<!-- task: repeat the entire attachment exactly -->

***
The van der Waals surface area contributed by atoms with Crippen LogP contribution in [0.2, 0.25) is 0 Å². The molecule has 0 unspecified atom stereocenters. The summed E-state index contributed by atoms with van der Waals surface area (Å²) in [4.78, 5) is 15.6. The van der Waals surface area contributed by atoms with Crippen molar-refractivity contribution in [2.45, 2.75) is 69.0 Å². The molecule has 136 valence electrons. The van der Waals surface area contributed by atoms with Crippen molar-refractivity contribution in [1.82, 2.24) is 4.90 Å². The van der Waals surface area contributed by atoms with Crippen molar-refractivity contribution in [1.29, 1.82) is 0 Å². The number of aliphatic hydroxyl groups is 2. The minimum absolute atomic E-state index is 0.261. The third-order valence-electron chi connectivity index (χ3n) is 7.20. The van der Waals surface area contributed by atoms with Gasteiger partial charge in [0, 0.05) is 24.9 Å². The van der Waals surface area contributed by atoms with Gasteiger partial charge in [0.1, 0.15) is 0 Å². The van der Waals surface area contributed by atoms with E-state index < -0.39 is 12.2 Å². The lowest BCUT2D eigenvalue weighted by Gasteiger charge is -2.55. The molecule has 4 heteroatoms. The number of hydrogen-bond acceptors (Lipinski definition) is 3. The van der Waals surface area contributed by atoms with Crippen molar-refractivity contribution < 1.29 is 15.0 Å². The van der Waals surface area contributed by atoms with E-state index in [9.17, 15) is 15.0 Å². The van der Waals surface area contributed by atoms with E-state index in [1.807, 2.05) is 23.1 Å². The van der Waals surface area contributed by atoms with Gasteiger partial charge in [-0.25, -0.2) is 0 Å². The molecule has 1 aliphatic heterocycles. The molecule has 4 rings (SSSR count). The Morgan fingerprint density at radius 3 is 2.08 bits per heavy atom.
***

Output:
The van der Waals surface area contributed by atoms with Crippen LogP contribution in [0.2, 0.25) is 0 Å². The molecule has 0 unspecified atom stereocenters. The summed E-state index contributed by atoms with van der Waals surface area (Å²) in [4.78, 5) is 15.6. The van der Waals surface area contributed by atoms with Crippen molar-refractivity contribution in [2.45, 2.75) is 69.0 Å². The molecule has 136 valence electrons. The van der Waals surface area contributed by atoms with Crippen molar-refractivity contribution in [1.82, 2.24) is 4.90 Å². The van der Waals surface area contributed by atoms with Crippen molar-refractivity contribution in [1.29, 1.82) is 0 Å². The number of aliphatic hydroxyl groups is 2. The minimum absolute atomic E-state index is 0.261. The third-order valence-electron chi connectivity index (χ3n) is 7.20. The van der Waals surface area contributed by atoms with Gasteiger partial charge in [0, 0.05) is 24.9 Å². The van der Waals surface area contributed by atoms with Gasteiger partial charge in [0.1, 0.15) is 0 Å². The van der Waals surface area contributed by atoms with E-state index < -0.39 is 12.2 Å². The lowest BCUT2D eigenvalue weighted by Gasteiger charge is -2.55. The molecule has 4 heteroatoms. The number of hydrogen-bond acceptors (Lipinski definition) is 3. The van der Waals surface area contributed by atoms with Crippen molar-refractivity contribution < 1.29 is 15.0 Å². The van der Waals surface area contributed by atoms with E-state index in [9.17, 15) is 15.0 Å². The van der Waals surface area contributed by atoms with E-state index in [1.807, 2.05) is 23.1 Å². The van der Waals surface area contributed by atoms with Gasteiger partial charge in [-0.25, -0.2) is 0 Å². The molecule has 1 aliphatic heterocycles. The molecule has 4 rings (SSSR count). The Morgan fingerprint density at radius 3 is 2.08 bits per heavy atom.